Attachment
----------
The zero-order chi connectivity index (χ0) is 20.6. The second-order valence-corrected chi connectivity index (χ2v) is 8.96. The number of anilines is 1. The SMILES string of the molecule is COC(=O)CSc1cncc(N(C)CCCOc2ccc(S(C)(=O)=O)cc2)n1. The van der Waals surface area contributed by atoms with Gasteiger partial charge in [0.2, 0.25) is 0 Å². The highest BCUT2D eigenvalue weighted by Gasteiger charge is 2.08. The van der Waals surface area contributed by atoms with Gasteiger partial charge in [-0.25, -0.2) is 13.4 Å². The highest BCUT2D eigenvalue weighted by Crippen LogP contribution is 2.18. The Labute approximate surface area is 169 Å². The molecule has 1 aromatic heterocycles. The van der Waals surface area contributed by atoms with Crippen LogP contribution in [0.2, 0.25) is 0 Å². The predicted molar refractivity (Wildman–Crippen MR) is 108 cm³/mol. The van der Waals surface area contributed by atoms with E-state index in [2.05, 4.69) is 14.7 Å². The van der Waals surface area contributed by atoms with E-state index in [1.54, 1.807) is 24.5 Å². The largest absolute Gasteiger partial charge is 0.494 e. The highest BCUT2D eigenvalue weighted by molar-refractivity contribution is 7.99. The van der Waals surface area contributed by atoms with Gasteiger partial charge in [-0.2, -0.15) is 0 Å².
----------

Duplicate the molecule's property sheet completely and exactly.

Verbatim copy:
The zero-order chi connectivity index (χ0) is 20.6. The second-order valence-corrected chi connectivity index (χ2v) is 8.96. The number of anilines is 1. The SMILES string of the molecule is COC(=O)CSc1cncc(N(C)CCCOc2ccc(S(C)(=O)=O)cc2)n1. The van der Waals surface area contributed by atoms with Gasteiger partial charge in [0.2, 0.25) is 0 Å². The highest BCUT2D eigenvalue weighted by Gasteiger charge is 2.08. The van der Waals surface area contributed by atoms with Gasteiger partial charge in [-0.25, -0.2) is 13.4 Å². The highest BCUT2D eigenvalue weighted by Crippen LogP contribution is 2.18. The Labute approximate surface area is 169 Å². The molecule has 1 aromatic heterocycles. The van der Waals surface area contributed by atoms with Crippen LogP contribution in [0.2, 0.25) is 0 Å². The predicted molar refractivity (Wildman–Crippen MR) is 108 cm³/mol. The van der Waals surface area contributed by atoms with E-state index in [2.05, 4.69) is 14.7 Å². The van der Waals surface area contributed by atoms with E-state index in [1.54, 1.807) is 24.5 Å². The largest absolute Gasteiger partial charge is 0.494 e. The highest BCUT2D eigenvalue weighted by molar-refractivity contribution is 7.99. The van der Waals surface area contributed by atoms with Gasteiger partial charge in [-0.2, -0.15) is 0 Å².